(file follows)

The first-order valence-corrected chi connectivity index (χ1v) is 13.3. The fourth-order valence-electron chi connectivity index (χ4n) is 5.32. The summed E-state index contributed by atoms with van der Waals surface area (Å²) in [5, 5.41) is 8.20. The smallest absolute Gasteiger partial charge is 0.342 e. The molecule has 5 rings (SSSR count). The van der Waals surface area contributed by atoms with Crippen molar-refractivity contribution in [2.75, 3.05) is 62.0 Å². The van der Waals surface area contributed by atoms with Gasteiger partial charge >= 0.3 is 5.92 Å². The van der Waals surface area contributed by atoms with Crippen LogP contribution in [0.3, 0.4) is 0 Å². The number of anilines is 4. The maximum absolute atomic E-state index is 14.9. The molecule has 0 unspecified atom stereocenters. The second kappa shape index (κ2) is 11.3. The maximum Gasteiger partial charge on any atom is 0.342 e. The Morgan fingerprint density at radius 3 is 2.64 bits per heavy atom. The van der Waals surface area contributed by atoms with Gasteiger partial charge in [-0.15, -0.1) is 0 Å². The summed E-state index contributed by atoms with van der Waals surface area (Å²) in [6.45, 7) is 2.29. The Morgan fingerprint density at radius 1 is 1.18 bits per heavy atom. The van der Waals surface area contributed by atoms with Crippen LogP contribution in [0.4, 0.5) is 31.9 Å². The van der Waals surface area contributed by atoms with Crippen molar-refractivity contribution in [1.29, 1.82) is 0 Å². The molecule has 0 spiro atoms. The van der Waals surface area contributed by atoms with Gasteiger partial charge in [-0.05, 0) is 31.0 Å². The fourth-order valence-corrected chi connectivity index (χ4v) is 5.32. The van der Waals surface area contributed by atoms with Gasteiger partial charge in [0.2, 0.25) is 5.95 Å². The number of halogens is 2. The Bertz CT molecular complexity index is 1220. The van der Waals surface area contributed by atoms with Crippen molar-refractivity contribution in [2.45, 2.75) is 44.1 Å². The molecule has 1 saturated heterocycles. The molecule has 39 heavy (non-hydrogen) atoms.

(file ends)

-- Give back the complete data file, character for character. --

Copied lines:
The first-order valence-corrected chi connectivity index (χ1v) is 13.3. The fourth-order valence-electron chi connectivity index (χ4n) is 5.32. The summed E-state index contributed by atoms with van der Waals surface area (Å²) in [5, 5.41) is 8.20. The smallest absolute Gasteiger partial charge is 0.342 e. The molecule has 5 rings (SSSR count). The van der Waals surface area contributed by atoms with Crippen molar-refractivity contribution in [2.75, 3.05) is 62.0 Å². The van der Waals surface area contributed by atoms with Gasteiger partial charge >= 0.3 is 5.92 Å². The van der Waals surface area contributed by atoms with Crippen LogP contribution in [0.3, 0.4) is 0 Å². The number of anilines is 4. The maximum absolute atomic E-state index is 14.9. The molecule has 0 unspecified atom stereocenters. The second kappa shape index (κ2) is 11.3. The maximum Gasteiger partial charge on any atom is 0.342 e. The Morgan fingerprint density at radius 3 is 2.64 bits per heavy atom. The van der Waals surface area contributed by atoms with Gasteiger partial charge in [-0.15, -0.1) is 0 Å². The summed E-state index contributed by atoms with van der Waals surface area (Å²) in [6.45, 7) is 2.29. The Morgan fingerprint density at radius 1 is 1.18 bits per heavy atom. The van der Waals surface area contributed by atoms with Crippen LogP contribution in [0.4, 0.5) is 31.9 Å². The van der Waals surface area contributed by atoms with Crippen molar-refractivity contribution in [1.29, 1.82) is 0 Å². The molecule has 0 spiro atoms. The van der Waals surface area contributed by atoms with Gasteiger partial charge in [-0.05, 0) is 31.0 Å². The fourth-order valence-corrected chi connectivity index (χ4v) is 5.32. The van der Waals surface area contributed by atoms with Gasteiger partial charge in [0.2, 0.25) is 5.95 Å². The number of halogens is 2. The Bertz CT molecular complexity index is 1220. The van der Waals surface area contributed by atoms with Crippen molar-refractivity contribution in [2.45, 2.75) is 44.1 Å². The molecule has 1 saturated heterocycles. The molecule has 39 heavy (non-hydrogen) atoms.